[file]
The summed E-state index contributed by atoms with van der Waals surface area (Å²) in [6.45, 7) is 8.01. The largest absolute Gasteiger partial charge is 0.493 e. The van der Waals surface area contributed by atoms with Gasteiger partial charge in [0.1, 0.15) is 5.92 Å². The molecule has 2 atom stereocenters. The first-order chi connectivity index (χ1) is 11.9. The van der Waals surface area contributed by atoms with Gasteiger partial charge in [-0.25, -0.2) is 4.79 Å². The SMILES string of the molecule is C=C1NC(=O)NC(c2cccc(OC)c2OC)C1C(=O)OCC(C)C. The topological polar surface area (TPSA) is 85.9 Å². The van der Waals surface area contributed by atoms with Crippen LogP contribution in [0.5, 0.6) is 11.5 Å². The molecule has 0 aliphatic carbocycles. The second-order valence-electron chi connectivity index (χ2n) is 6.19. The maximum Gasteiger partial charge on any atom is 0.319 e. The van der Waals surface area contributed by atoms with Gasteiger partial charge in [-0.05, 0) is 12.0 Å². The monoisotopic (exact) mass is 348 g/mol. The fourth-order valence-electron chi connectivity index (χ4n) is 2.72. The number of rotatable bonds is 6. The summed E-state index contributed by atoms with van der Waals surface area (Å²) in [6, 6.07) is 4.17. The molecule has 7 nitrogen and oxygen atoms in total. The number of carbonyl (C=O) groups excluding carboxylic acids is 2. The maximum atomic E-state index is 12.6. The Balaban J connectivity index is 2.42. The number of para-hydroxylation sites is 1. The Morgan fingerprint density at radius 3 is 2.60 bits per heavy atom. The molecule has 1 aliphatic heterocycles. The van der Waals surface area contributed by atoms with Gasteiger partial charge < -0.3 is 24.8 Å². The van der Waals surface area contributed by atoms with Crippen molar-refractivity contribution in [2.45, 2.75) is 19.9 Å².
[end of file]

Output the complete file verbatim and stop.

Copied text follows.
The summed E-state index contributed by atoms with van der Waals surface area (Å²) in [6.45, 7) is 8.01. The largest absolute Gasteiger partial charge is 0.493 e. The van der Waals surface area contributed by atoms with Gasteiger partial charge in [0.1, 0.15) is 5.92 Å². The molecule has 2 atom stereocenters. The first-order chi connectivity index (χ1) is 11.9. The van der Waals surface area contributed by atoms with Gasteiger partial charge in [-0.25, -0.2) is 4.79 Å². The SMILES string of the molecule is C=C1NC(=O)NC(c2cccc(OC)c2OC)C1C(=O)OCC(C)C. The topological polar surface area (TPSA) is 85.9 Å². The van der Waals surface area contributed by atoms with Crippen LogP contribution in [0.5, 0.6) is 11.5 Å². The molecule has 0 aliphatic carbocycles. The second-order valence-electron chi connectivity index (χ2n) is 6.19. The maximum Gasteiger partial charge on any atom is 0.319 e. The van der Waals surface area contributed by atoms with Gasteiger partial charge in [-0.05, 0) is 12.0 Å². The monoisotopic (exact) mass is 348 g/mol. The fourth-order valence-electron chi connectivity index (χ4n) is 2.72. The number of rotatable bonds is 6. The summed E-state index contributed by atoms with van der Waals surface area (Å²) in [6, 6.07) is 4.17. The molecule has 7 nitrogen and oxygen atoms in total. The number of carbonyl (C=O) groups excluding carboxylic acids is 2. The maximum atomic E-state index is 12.6. The Balaban J connectivity index is 2.42. The number of para-hydroxylation sites is 1. The Morgan fingerprint density at radius 3 is 2.60 bits per heavy atom. The molecule has 1 aliphatic heterocycles. The van der Waals surface area contributed by atoms with Gasteiger partial charge < -0.3 is 24.8 Å². The van der Waals surface area contributed by atoms with Crippen molar-refractivity contribution in [2.45, 2.75) is 19.9 Å².